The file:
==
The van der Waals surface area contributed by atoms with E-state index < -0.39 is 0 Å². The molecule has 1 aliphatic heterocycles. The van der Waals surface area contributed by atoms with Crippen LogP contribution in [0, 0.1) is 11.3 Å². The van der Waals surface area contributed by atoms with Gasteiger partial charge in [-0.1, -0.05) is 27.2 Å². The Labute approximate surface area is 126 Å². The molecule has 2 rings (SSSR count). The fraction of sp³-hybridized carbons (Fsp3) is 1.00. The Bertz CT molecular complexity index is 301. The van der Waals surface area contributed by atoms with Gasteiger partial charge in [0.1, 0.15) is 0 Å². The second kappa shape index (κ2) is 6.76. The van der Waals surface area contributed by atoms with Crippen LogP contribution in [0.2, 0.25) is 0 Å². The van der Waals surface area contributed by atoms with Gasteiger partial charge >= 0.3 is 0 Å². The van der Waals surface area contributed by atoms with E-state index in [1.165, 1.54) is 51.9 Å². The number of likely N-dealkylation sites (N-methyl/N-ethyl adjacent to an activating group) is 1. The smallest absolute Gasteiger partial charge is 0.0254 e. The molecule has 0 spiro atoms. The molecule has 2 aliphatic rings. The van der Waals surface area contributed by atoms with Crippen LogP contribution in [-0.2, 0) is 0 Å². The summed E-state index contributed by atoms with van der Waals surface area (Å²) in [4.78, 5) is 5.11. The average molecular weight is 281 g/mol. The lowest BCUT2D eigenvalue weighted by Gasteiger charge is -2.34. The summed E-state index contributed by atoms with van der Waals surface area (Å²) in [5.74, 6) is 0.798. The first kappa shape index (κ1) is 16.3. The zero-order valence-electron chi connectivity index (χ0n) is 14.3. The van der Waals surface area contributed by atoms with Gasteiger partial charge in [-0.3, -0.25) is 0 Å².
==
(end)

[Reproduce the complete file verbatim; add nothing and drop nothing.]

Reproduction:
The van der Waals surface area contributed by atoms with E-state index < -0.39 is 0 Å². The molecule has 1 aliphatic heterocycles. The van der Waals surface area contributed by atoms with Crippen LogP contribution in [0, 0.1) is 11.3 Å². The van der Waals surface area contributed by atoms with Gasteiger partial charge in [-0.1, -0.05) is 27.2 Å². The Labute approximate surface area is 126 Å². The molecule has 2 rings (SSSR count). The fraction of sp³-hybridized carbons (Fsp3) is 1.00. The Bertz CT molecular complexity index is 301. The van der Waals surface area contributed by atoms with Gasteiger partial charge in [0.1, 0.15) is 0 Å². The second kappa shape index (κ2) is 6.76. The van der Waals surface area contributed by atoms with Crippen LogP contribution in [0.2, 0.25) is 0 Å². The van der Waals surface area contributed by atoms with Gasteiger partial charge >= 0.3 is 0 Å². The van der Waals surface area contributed by atoms with E-state index in [1.165, 1.54) is 51.9 Å². The number of likely N-dealkylation sites (N-methyl/N-ethyl adjacent to an activating group) is 1. The smallest absolute Gasteiger partial charge is 0.0254 e. The molecule has 0 spiro atoms. The molecule has 2 aliphatic rings. The van der Waals surface area contributed by atoms with Crippen LogP contribution in [-0.2, 0) is 0 Å². The summed E-state index contributed by atoms with van der Waals surface area (Å²) in [4.78, 5) is 5.11. The average molecular weight is 281 g/mol. The lowest BCUT2D eigenvalue weighted by Gasteiger charge is -2.34. The summed E-state index contributed by atoms with van der Waals surface area (Å²) in [5.74, 6) is 0.798. The first kappa shape index (κ1) is 16.3. The zero-order valence-electron chi connectivity index (χ0n) is 14.3. The van der Waals surface area contributed by atoms with Gasteiger partial charge in [-0.3, -0.25) is 0 Å².